IMF sees slightly brighter world economic outlook

FILE – The logo of the International Monetary Fund is visible on their building, April 5, 2021, in Washington. The IMF is facing pressure to eliminate, or at least, reevaluate how it imposes fees on loans it disperses to needy countries like war-torn Ukraine — which is one of the fund’s biggest borrowers. (AP Photo/Andrew Harnik)

The International Monetary Fund (IMF) revised its 2023 global economic forecast upward slightly on Tuesday, pointing to falling inflation rates worldwide and China’s recent reopening for the marginally brighter outlook.

The IMF projected that the global economy will grow by about 2.9 percent in 2023, up about 0.2 percentage points from its last World Economic Outlook report in October. 

This latest projection still represents a slowdown from an estimated 3.4 percent growth rate in 2022. However, the IMF suggested that economic growth will bottom out this year and jump back up to 3.1 percent in 2024.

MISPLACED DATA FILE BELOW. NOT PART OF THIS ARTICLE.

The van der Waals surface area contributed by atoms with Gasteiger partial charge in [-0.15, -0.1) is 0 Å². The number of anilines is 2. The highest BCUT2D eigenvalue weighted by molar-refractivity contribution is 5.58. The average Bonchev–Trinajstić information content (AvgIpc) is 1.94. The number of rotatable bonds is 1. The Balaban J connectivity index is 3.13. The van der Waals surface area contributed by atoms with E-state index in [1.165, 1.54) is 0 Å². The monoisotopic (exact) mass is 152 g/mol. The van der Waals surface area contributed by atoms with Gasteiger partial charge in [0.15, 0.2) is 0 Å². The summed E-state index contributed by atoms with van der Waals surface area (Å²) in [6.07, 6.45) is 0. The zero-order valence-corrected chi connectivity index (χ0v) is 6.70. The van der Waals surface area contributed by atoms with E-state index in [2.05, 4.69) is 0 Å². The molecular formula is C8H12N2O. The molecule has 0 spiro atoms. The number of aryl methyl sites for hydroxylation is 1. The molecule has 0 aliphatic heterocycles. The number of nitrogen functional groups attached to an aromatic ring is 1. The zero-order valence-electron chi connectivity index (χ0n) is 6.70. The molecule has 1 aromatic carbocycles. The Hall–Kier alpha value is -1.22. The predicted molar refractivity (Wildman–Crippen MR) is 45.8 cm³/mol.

While these projections remain lower than the average of 3.8 percent growth over the last two decades, the IMF said it does not expect negative growth, which is typically seen during global recessions.

Inflation is expected to continue decreasing worldwide throughout the next two years, falling from 8.8 percent in 2022 to 6.6 percent in 2023 and 4.3 percent in 2024. However, central banks’ efforts to control inflation continue to “weigh on economic activity,” according to Tuesday’s report.

The ongoing war in Ukraine is also expected to continue to be a limiting factor on economic growth, the IMF noted, and while China’s reopening has “paved the way for a faster-than-expected recovery,” it could also pose a threat to economic growth if its economic recovery were to stall due to poor health outcomes.

“Despite these headwinds, the outlook is less gloomy than in our October forecast, and could represent a turning point, with growth bottoming out and inflation declining,” Pierre-Olivier Gourinchas, the IMF’s chief economist, said in a blog post.

Tags China Global economic outlook IMF recession fears ukraine war

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